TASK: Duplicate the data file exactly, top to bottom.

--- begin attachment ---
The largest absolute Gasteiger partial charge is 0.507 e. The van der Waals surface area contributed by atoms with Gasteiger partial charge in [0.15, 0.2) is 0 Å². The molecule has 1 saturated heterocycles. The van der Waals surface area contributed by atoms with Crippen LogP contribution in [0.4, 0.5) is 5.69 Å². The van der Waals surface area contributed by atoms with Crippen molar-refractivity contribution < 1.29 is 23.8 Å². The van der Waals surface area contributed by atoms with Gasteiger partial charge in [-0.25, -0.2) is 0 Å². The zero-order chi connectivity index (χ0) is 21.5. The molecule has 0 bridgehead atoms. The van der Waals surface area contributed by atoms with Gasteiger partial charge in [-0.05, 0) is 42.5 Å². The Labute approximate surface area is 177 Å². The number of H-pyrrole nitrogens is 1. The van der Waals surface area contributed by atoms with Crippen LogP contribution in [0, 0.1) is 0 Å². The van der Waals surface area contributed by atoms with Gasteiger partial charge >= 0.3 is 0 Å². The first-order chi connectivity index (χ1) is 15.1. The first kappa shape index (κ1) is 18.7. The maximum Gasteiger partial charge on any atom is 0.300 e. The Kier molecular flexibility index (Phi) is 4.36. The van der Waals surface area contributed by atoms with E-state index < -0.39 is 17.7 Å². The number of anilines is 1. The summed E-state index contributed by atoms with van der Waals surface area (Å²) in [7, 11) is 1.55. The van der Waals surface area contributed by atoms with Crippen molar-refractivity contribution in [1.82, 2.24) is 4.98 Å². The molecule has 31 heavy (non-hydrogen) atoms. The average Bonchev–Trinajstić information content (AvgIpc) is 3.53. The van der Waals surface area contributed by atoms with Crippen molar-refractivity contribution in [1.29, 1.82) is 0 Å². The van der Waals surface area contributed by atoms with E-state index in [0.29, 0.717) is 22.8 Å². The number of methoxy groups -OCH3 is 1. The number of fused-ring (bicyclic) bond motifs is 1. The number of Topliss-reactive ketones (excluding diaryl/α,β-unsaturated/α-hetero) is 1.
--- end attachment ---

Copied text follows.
The largest absolute Gasteiger partial charge is 0.507 e. The van der Waals surface area contributed by atoms with Gasteiger partial charge in [0.15, 0.2) is 0 Å². The molecule has 1 saturated heterocycles. The van der Waals surface area contributed by atoms with Crippen LogP contribution in [0.4, 0.5) is 5.69 Å². The van der Waals surface area contributed by atoms with Crippen molar-refractivity contribution < 1.29 is 23.8 Å². The van der Waals surface area contributed by atoms with Gasteiger partial charge in [-0.25, -0.2) is 0 Å². The zero-order chi connectivity index (χ0) is 21.5. The molecule has 0 bridgehead atoms. The van der Waals surface area contributed by atoms with Gasteiger partial charge in [-0.05, 0) is 42.5 Å². The Labute approximate surface area is 177 Å². The number of H-pyrrole nitrogens is 1. The van der Waals surface area contributed by atoms with Crippen LogP contribution in [0, 0.1) is 0 Å². The van der Waals surface area contributed by atoms with Gasteiger partial charge >= 0.3 is 0 Å². The first-order chi connectivity index (χ1) is 15.1. The first kappa shape index (κ1) is 18.7. The maximum Gasteiger partial charge on any atom is 0.300 e. The Kier molecular flexibility index (Phi) is 4.36. The van der Waals surface area contributed by atoms with E-state index < -0.39 is 17.7 Å². The number of anilines is 1. The summed E-state index contributed by atoms with van der Waals surface area (Å²) in [7, 11) is 1.55. The van der Waals surface area contributed by atoms with Crippen molar-refractivity contribution in [1.82, 2.24) is 4.98 Å². The molecule has 31 heavy (non-hydrogen) atoms. The average Bonchev–Trinajstić information content (AvgIpc) is 3.53. The van der Waals surface area contributed by atoms with Crippen molar-refractivity contribution in [1.29, 1.82) is 0 Å². The van der Waals surface area contributed by atoms with E-state index in [0.29, 0.717) is 22.8 Å². The number of methoxy groups -OCH3 is 1. The number of fused-ring (bicyclic) bond motifs is 1. The number of Topliss-reactive ketones (excluding diaryl/α,β-unsaturated/α-hetero) is 1.